WILLIAMSPORT, Pa. (CNNMoney) -- For Pennsylvanians with natural gas wells on their land, chances are they won't know if a safety violation occurs on their property.
That's because the state agency charged with regulating the wells -- the Department of Environmental Protection (DEP) -- does not have to notify landowners if a violation is discovered. Even if landowners inquire about safety violations, DEP records are often too technical for the average person and incomplete.
While some landowners would like more transparency around safety issues, as a group they are not pushing for stronger regulations. Landowners, who are paid royalties by the companies that drill on their property, generally want the drilling to proceed.
Violations: In February, CNNMoney spoke with four families in Lycoming County, Pa., about violations issued against natural gas wells on or near their property.
The families have a total of 26 natural gas wells among them. They've received royalties from the wells, ranging from the low hundreds to hundreds of thousands of dollars over the last few years.
Yet none said they had ever been notified by the DEP or any of the well operators that wells near their homes had been cited for what DEP's website said were 62 safety violations over four years.
"We had no idea that there were any violations," said Dan Bower, who lives next door to his mother, Jane, and her five wells.
"We should have been contacted or something," echoed Neil Barto, another well owner.
DEP says that in cases in which violations pose risk to human health, they "certainly notify landowners."
The violations range from simple things such as improper signage to serious infractions such as subpar cementing -- which according to DEP can allow gas to seep out of a well and in some cases "has the potential to cause a fire or explosion."
While the violations are posted online, the digital records are short on specifics -- most importantly whether a violation poses a health risk.
A time consuming process: If landowners want to inquire about all violations on their property, DEP says they should do an in-person file review of the state regulator's documents relating to each well.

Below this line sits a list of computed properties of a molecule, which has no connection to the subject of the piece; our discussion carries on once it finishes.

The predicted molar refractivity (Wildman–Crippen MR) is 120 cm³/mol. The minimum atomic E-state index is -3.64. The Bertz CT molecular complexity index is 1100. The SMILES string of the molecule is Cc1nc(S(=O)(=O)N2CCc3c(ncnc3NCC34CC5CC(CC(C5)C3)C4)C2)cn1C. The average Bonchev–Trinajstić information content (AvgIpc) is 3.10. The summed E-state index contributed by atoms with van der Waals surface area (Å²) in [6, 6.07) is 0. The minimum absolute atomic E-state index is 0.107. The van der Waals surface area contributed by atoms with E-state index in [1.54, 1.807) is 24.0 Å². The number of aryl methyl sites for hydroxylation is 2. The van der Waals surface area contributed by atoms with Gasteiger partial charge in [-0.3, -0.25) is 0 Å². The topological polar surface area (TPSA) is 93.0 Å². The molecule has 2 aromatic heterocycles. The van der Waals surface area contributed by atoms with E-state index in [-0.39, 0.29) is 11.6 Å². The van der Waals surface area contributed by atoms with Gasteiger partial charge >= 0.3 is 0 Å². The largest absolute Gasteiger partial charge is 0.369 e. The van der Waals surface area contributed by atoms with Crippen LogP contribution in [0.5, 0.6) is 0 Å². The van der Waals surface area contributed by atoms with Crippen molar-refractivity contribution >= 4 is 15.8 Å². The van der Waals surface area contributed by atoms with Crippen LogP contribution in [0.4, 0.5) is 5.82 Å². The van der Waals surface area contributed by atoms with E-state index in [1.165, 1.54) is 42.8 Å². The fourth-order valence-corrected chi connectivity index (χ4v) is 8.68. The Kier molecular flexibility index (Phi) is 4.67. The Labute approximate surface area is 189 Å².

The agency declined multiple interview requests, but assured CNNMoney that an in-person review would contain records of any communication with landowners about violations. CNNMoney conducted a file review in late March.
The process required a visit to the regional DEP office, which had to be scheduled weeks in advance.
But even then, the details discovered were largely in legal and technical language.
In approximately 1,000 pages of documents for the 26 permitted wells, there was only one record of any communication DEP had with a landowner about a violation.
A letter was sent to indicate that a spill of fluid used for drilling on Jane Bower's property had been cleaned up, but the recipient's name was redacted.
Both Jane and Dan say they never received such a letter, even though DEP fined Chief Oil and Gas, the operator of the well at the time, $2,100 for the five barrel spill. There were no details of this spill on the DEP website.
The file review revealed there was also a spill of 294 gallons of 'frac fluid' at the same Bower well. The fluid is what is used in hydraulic fracturing, a process where water, sand and a small amount of chemicals, are injected into shale deep underground to fracture the rock and release gas.
There was no mention of this spill in DEP's online records, and the paper records did not clearly indicate whether the ground water was tested after the spill.
It is not clear from the physical records whether these spills, or any other violations reviewed, ever posed a threat to human health.
The well operator at the time, Chief, said it did not.
But David Yoxtheimer, a hydrogeologist at Penn State's Marcellus Center for Outreach and Research, said there's not enough information to say for certain.
He said that if the Bower spills had gotten into surface or ground water then they "could have a water quality impact of low to moderate severity," but that such a risk would depend on site-specific factors not available in the files.
Landowner apathy: Despite the violations, it's not clear that the landowners are doing all in their power to check for violations on their property.
Neither the Bowers nor the Bartos have a computer to check for violations, and neither plans on changing that.
"I sure as hell am not gonna buy one to check DEP," Neil Barto said.
All four families continue to support the drilling and note it has been a boon to the local economy. The Bartos, who have six wells on their property, say they have made about $150,000 in royalties off of the wells on their property in the last three years.
Plus, increased regulation is not a priority for them. That's a fairly common viewpoint among landowners.
"In our experience, landowner groups have been focused on advancing expanded drilling to maximize royalty payment opportunities, and have generally been opposed to increased regulation," said Kate Sinding at the Natural Resources Defense Council.
And that, says the NRDC, could be delaying further regulation for the industry, or taking pressure off regulators to report violations more clearly.
"Advocacy for those kinds of protections would undoubtedly carry more weight were they to come from landowners themselves, as opposed to the environmental community," Sinding said.
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